“I just think that people are going all in on fixing what they are bad at instead of going all in on extenuating what they’re great at.” Multi-millionaire business builder, Gary Vaynerchuk
Gary Vaynerchuk wasn’t good at school. He didn’t read well and his teachers told him he’d go nowhere in life. Strangely, this disdain prompted an amazing push-back response, an “I’ll show them!” kind of attitude. But, instead of obsessing over the things he didn’t do well, Gary spent all his time focusing on the things he was great at. He worked at connecting with people. He worked at building successful businesses. He focused on working his butt off maximising his existing strengths rather than trying to compensate his weaknesses and has developed phenomenal success.
I think there’s an important message, we as parents and teachers of dyslexic children or as dyslexics ourselves, can take away from Gary’s story.
Focusing on our strengths is vital for success.
There ARE things your child is innately good at. It’s probably not reading (and I’m not saying you shouldn’t still encourage reading and promote an environment where reading is part of life) but there will be things he or she does really well. Often these things can get dwarfed by the challenges they face in other areas. Often, the time to work at those skills where that child excels can get swallowed up by the labour of remediating his or her weakness.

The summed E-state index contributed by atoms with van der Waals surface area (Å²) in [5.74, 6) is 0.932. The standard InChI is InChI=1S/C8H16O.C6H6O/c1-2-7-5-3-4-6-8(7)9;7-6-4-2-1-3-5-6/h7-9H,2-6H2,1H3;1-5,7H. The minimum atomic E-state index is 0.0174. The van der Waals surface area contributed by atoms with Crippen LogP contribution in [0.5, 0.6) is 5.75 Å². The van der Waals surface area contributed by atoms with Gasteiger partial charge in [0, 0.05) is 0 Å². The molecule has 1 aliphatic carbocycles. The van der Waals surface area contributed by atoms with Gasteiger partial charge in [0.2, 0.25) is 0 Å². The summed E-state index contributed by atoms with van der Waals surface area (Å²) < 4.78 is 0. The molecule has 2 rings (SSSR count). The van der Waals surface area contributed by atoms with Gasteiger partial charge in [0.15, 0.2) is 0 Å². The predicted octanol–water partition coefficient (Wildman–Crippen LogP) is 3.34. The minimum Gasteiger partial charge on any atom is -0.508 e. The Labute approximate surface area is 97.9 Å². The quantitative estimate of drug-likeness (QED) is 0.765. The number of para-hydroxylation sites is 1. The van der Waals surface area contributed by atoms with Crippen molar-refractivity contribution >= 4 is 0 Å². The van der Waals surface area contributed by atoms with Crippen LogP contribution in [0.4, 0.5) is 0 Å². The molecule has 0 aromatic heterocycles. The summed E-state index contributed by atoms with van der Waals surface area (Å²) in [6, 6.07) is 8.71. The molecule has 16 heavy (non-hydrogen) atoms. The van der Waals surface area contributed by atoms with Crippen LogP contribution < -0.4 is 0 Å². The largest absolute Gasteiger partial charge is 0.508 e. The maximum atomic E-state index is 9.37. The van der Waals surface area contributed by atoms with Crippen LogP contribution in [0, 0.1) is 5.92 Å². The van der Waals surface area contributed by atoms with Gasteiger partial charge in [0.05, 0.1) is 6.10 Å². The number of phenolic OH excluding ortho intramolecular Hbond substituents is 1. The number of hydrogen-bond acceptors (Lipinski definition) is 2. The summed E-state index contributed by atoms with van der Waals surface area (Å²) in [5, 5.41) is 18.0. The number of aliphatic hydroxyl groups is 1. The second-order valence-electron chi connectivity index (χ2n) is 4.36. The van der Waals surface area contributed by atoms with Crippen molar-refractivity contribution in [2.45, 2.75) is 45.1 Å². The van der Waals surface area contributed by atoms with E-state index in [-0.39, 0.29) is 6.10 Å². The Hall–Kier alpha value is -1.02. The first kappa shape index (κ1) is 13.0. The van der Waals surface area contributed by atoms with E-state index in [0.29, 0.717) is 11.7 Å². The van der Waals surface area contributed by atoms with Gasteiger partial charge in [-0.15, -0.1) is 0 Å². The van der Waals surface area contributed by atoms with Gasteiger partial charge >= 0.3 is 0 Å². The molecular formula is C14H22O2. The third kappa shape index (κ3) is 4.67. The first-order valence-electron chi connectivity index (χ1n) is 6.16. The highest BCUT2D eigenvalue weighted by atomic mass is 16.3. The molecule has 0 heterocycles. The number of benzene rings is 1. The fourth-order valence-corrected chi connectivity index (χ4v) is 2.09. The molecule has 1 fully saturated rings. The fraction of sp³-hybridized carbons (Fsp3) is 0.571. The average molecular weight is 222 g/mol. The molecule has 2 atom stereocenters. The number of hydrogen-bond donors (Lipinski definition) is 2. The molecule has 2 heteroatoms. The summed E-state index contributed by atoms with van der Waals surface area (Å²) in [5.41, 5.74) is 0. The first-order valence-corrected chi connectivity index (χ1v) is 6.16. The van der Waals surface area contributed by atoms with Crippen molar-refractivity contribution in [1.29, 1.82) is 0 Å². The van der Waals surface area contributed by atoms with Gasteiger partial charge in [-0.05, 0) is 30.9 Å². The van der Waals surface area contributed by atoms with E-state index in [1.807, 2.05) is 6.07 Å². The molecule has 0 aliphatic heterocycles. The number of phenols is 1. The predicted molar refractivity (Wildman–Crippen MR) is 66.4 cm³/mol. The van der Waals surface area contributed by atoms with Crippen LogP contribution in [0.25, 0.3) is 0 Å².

It’s important to truly highlight those things that make your child exceptional. Allow your child to focus on those aspects. Use those strengths to build their resilience against their weaknesses so they can establish a core confidence that knows their worth from deep within and can push-back when faced with challenges. Help them develop that, “I’ll show them!” mentality.
My Little Chess Master
My son, Josh, is brilliant at chess. In fact, he’s excellent when faced with strategic, logic-based situations; He has strong spatial skills and is able to forward play the pieces, imagining the outcomes of particular moves in his head, etc. There are no words on a chess board, just pieces that move in predictable ways and a single goal; take down their king while protecting your own.